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Al-Qaeda just gave us something new to worry about. Liquid bombs, 20+ UK nationals involved, a dozen or more aircraft targeted. It was going to be bad and the question for everyone is: “What if we don’t stop them the next time?” Not only is the potential loss of life immense and tragic but investors – from the smallest retail trader to the biggest hedge funds – have to ask: “What does this mean for the markets?”

There is some history to guide us. Although every situation is different, when disaster strikes, it always appears as if the world is ending. The day Germany invaded Poland on September 1 1939, the S&P was at 11.19. The market took a dip but then became resilient and closed a week later at 12.69.

When North Korea invaded South Korea, the S&P 500 fell from 19.14 to 18.11 the day after the invasion and reached a low point of 17.27 a month later. Six months after that the S&P 500 was 21.03. On October 22 1962, when John Kennedy announced there were nukes in Cuba the S&P fell from 55.59 to 53.49 by the day’s end. A week later, the market was at 55.72 and six months later it was at 70.14, beginning a bull market that would last seven years.

Worse situations for the market were the bombing of Pearl Harbor and the Arab Oil embargo in 1973. Pearl Harbor took us down 4 per cent the day it happened and it was several years before the market recovered fully. On October 19 1973, the oil embargo was announced. The market was 3 per cent lower the next day and 17 per cent lower six months later. However, the oil embargo wasn’t enough to take the markets down. The week after the embargo was announced, the market was 2 per cent higher from the close the day before the embargo had been announced.

Shocks to the geopolitical situation, by themselves, throw off the market temporarily but are not enough to clog the wheels of industry. Time and again the markets have rebounded from horrible and tragic situations.

After the attacks on September 11, the S&P 500 fell from 1092 the day before to a panic low of 944 the week after. But six months on, in spite of the Enron bankruptcy, war in Afghanistan and the stirrings of trouble at Tyco and WorldCom, the market closed at 1165. I could even sell my apartment at a historic bottom for real estate prices in Tribeca, right next to the World Trade Center.

I think at this point, with interest rates pausing and the market trading at its lowest ratio of market cap value over earnings in more than 15 years, it’s time to look at some of the biggest value plays for safe bets. As I have said before, I think two of the best are Wal-Mart and Microsoft. Both have disappointed investors but that’s about to change. Everyone is afraid these mega-large caps cannot grow at all and, with Microsoft, people are worried about the temporary Vista delay.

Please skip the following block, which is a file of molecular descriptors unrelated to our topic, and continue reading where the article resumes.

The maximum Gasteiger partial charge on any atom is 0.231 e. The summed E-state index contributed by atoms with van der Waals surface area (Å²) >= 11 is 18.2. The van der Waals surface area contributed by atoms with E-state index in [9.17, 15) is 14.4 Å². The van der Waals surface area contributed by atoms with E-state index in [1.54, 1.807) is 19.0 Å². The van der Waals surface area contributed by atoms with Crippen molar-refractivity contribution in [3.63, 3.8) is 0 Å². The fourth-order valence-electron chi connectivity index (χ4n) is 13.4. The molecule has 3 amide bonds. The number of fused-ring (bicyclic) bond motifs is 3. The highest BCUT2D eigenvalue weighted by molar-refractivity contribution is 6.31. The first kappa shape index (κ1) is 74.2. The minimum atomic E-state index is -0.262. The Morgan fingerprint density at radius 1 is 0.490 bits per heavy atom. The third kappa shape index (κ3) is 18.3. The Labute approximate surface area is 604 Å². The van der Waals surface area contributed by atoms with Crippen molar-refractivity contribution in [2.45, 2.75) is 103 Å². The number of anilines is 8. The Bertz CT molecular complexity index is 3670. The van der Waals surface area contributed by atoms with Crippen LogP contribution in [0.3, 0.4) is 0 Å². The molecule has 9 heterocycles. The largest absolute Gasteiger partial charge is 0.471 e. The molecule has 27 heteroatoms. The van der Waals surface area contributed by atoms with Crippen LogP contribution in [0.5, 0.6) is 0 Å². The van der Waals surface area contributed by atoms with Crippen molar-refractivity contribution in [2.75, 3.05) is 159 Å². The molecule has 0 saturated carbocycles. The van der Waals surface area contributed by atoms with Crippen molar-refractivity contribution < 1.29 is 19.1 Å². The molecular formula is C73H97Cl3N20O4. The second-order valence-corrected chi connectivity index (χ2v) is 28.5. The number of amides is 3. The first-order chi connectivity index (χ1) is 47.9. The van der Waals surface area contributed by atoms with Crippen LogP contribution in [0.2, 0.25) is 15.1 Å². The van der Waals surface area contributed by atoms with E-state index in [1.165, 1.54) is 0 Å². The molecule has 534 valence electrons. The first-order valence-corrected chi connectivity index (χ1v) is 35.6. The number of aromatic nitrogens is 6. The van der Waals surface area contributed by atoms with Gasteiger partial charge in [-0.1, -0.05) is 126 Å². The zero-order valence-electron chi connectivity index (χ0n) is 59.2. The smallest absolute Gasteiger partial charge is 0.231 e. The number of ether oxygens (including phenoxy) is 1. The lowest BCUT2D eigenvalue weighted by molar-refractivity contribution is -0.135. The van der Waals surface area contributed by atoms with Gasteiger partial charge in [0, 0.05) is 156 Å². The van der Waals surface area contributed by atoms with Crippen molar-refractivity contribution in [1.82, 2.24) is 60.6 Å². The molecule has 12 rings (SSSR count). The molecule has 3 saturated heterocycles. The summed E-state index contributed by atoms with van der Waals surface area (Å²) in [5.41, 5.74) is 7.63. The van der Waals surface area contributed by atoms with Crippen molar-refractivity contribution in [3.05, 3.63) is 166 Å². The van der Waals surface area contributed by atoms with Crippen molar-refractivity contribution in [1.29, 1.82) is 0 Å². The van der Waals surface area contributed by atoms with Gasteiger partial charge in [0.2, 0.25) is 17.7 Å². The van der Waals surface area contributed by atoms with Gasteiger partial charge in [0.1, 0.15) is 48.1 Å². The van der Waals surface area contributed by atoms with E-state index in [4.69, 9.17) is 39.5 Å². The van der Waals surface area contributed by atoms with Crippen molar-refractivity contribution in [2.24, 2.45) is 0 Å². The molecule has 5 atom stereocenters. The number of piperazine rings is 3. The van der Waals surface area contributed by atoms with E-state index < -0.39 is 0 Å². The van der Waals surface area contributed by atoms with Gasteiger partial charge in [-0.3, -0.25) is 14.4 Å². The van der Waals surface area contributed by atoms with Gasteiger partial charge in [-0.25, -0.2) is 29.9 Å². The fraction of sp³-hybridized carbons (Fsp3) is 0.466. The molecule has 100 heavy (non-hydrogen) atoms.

Wal-Mart has increased book value per share every year for 10 years, including the recession year of 2001. At the end of 2000, Wal-Mart’s book value was $5.80, with the share price hovering in the $50 range. Now, with book value at a much higher $11.67, the stock price is lower, at $45. Wal-Mart’s average price-to-earnings ratio in the past 10 years was in the 30s. Now, shares are at their lowest multiple-to-cash flows since the 1970s, at 17.

For Microsoft the story is even better. It is still a growth stock. It is true that they’ve messed up on almost every level. Vista couldn’t be released for Christmas.
And, with the internet finally hitting critical mass, its MSN product just cannot catch fire. MSN lost out in the battle for AOL’s search services, and last week in the battle for MySpace.com’s search services.

Vista and Microsoft Office will be coming out early next year and the revenue and income boost will be significant. The market has so much discounted the possibility that Microsoft might delay again or, never release them, that the stock is trading at its lowest multiple over cash flows yet, according to ValueLine. The company is buying back another $20bn worth of stock. In addition, it is starting to establish a record of regular dividend increases. I think a cushion on this stock is about $21.50 with potential for $30-35 by the end of next year.

Every hedge fund is sweating now. For the third year in a row, hedge fund indices are in low single digits at the mid-year point. No strategy is working well enough for anyone to say they’ve found Nirvana. But keeping a cool head during trouble and looking for the pockets of value will work in the long term.

james@formulacapital.com

Copyright The Financial Times Limited 2017. All rights reserved.
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